To call "artificial intelligence" a buzzword is almost an understatement. The market is being flooded with technology in the form of apps, chat bots and software whose creators tout their use of A.I., and the travel industry is no exception.
Many of the products are still in beta testing, and experts agree: A.I. is a nascent addition to travel technologies. But it's here, and it's likely here to stay.
A.I. is already a common component in our lives. Apple's Siri, Microsoft's Cortana and Google's Ok Google, all billed as personal assistants built into cellphones, employ A.I. technology behind the user interface.
At home, Amazon's Echo and the recently announced Google Home offer A.I. technology in the form of responsive speaking devices. Even Netflix employs A.I. to determine what a user is likely to want to watch next.
As for A.I. in the travel space, "Different things at different levels are usable, but a lot of it is still early on," said Henry Harteveldt, an analyst with Atmosphere Research Group.
Adam Goldstein, CEO of Hipmunk, which offers a virtual assistant powered by A.I., agreed that the technology is still in its infancy.
"As far as innings, at best, we're in the second inning," he said. "Realistically, we're probably in the first."
Harteveldt said integrating new technology into an industry is a complicated process.
"Trying to make these solutions work within a collective travel industry is not easy, because before you can implement something, it has to be developed and configured, and it has to learn the business," he said. "It has to learn the behaviors, and it has to be tested. And, of course, it has to be brought about to our industry in ways that are stable, secure, reliable and, critically, affordable."
This recent rise of A.I. in the travel industry and overall is largely due to evolving technology.
"Every year we are able to do 10 times more than we were able to do the previous year," said Devon Tivona, CEO of Pana, a virtual travel agent and mobile assistant that augments agents' skills with A.I. "I really think that this is just the beginning, not only of the technology itself but also of the applications of that technology."
Travel Weekly senior editor Jamie Biesiada tried a few A.I.-enabled apps for this report. Lola enables users to chat with travel agents, whose knowledge is augmented by artificial intelligence. She used it to plan a fall road trip to destinations in the Northeast.
Defining the term
A.I. has been a star of several Hollywood blockbusters depicting computer-vs.-human struggles. That representation is far from the case today, because the current technology is nowhere near the fictional intelligent computers of the future.
"A.I. would be an independent, rational agent that is able to learn and make its own decisions, and science and technology is not there yet," said Gillian Morris, founder of Hitlist, an app that scans huge swaths of data to alert users when there are cheap flights to destinations they have previously inputted.
While strides are being made in technology development, Morris said, "As a scientific community, no one's really sure when a truly intelligent machine will come into existence."
The artificial intelligence of today, put simply, "is technology that emulates the way the brain works," said Norm Rose, senior technology and corporate travel analyst at Phocuswright. "It's a division of computer science where many different types of A.I. exist, but the common theme is that it's an automated process that emulates the way we think."
A.I. as a whole can be broken into two categories, according to Dennis Mortensen, CEO and founder of x.ai: machine learning and natural language processing (NLP). Mortensen's company has developed a virtual scheduling assistant using A.I.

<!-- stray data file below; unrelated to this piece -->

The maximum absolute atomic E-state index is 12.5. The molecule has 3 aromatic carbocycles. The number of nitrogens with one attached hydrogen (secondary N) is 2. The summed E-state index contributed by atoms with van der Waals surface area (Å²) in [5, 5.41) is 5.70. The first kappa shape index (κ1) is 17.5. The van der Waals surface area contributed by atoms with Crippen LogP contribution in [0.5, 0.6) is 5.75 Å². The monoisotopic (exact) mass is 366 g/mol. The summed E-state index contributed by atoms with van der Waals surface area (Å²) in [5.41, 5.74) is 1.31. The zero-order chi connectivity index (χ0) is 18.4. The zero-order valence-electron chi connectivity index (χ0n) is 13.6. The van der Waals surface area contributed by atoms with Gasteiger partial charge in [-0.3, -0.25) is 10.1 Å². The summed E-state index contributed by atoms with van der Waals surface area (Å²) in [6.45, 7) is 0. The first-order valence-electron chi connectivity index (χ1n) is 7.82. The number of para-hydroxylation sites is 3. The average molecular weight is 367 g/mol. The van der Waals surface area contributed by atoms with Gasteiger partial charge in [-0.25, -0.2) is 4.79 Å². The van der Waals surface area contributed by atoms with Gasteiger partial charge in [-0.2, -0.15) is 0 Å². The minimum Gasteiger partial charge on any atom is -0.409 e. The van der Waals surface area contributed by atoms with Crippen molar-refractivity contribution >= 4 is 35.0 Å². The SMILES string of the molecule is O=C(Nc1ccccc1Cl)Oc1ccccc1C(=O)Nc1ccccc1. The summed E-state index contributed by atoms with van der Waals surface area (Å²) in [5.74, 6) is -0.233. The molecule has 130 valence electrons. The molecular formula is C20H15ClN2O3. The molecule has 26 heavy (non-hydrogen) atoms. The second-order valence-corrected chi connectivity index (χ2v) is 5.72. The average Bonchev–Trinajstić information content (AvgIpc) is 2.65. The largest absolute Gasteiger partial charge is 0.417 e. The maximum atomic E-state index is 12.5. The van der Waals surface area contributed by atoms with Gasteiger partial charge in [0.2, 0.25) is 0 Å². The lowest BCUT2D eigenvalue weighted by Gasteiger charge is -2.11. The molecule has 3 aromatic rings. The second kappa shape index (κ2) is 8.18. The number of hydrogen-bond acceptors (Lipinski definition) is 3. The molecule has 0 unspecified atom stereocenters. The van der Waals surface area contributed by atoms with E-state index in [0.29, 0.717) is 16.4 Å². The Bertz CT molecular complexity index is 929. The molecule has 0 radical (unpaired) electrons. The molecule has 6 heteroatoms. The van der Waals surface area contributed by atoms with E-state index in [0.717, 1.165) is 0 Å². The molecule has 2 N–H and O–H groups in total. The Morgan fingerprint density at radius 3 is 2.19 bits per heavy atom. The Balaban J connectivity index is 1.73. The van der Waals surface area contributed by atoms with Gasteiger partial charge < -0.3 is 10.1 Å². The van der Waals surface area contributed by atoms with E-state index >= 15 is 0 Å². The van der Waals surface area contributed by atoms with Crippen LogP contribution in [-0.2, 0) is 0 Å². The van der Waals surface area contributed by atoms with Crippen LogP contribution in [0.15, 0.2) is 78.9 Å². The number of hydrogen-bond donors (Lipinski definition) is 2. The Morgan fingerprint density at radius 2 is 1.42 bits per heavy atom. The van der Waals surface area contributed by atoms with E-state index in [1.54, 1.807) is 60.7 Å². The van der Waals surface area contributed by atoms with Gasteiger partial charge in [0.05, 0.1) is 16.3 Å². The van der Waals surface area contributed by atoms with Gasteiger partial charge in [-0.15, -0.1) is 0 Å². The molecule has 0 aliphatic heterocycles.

Mortensen, who has been in the computer science field for more than 20 years, said that NLP enables the human interface with the A.I. agent. Developers typically must employ NLP alongside machine learning when developing A.I. technology so the computer can understand what a human is saying or typing. Machine learning, which has a variety of subfields, enables computers to learn new things without a human having to program those things into it.
"A.I., to me, is something for where there was a human process that only humans could do yesterday, but tomorrow that process can be handed over to a machine," Mortensen said.
Further subfields of A.I. are many and varied. Miriam Moscovici, director of emerging technologies at BCD Travel, identified several in addition to machine learning and NLP: perception, i.e. the ability to perceive the environment using A.I.; and planning and decision-making, "which is not only looking at historical data but looking at probability analysis to determine the right decision to make."
"When you join multiple pieces of artificial intelligence, you start approaching what we call super-intelligence, which maybe we'll get to before we all die," she said.
A.I., with a human assist
Several companies in the travel space are employing A.I. to augment services provided by human agents. These include Lola, Pana, Mezi and Tradeshift, which recently acquired what was formerly Hyper Travel.
Pana employs travel agents and artificial intelligence to serve its clients, who communicate with the service via chat in the English app.
Pana and Lola function in similar ways. Both employ actual travel agents as well as artificial intelligence. Users download apps and communicate with the company in a chat setting. Behind the scenes, the technology uses A.I. to understand what the user wants and, using preferences and knowledge of prior travel, prompts agents with flight choices, hotels and more that make sense to offer that user.
Tivona said Pana was founded with the idea of combining online travel with agents.
"We thought, would it be possible to make the best of both worlds?" he said. "To bring in all the efficiencies that we've been brought through online travel over the last 30 years or so but then also bring back, essentially to a larger audience, the real human touch, the real value of having a live human being who's available there but doing so in a scalable way."
Lola founder Paul English said his service was founded with similar goals.
"The promise of A.I. when it comes to travel is to save time for the traveler and to get them better options, and that's what we're trying to do," he said.
Minqi Jiang, co-founder of Hyper Travel, who stayed on after the sale to Tradeshift, said it's about augmenting what a human can do, not replacing humans.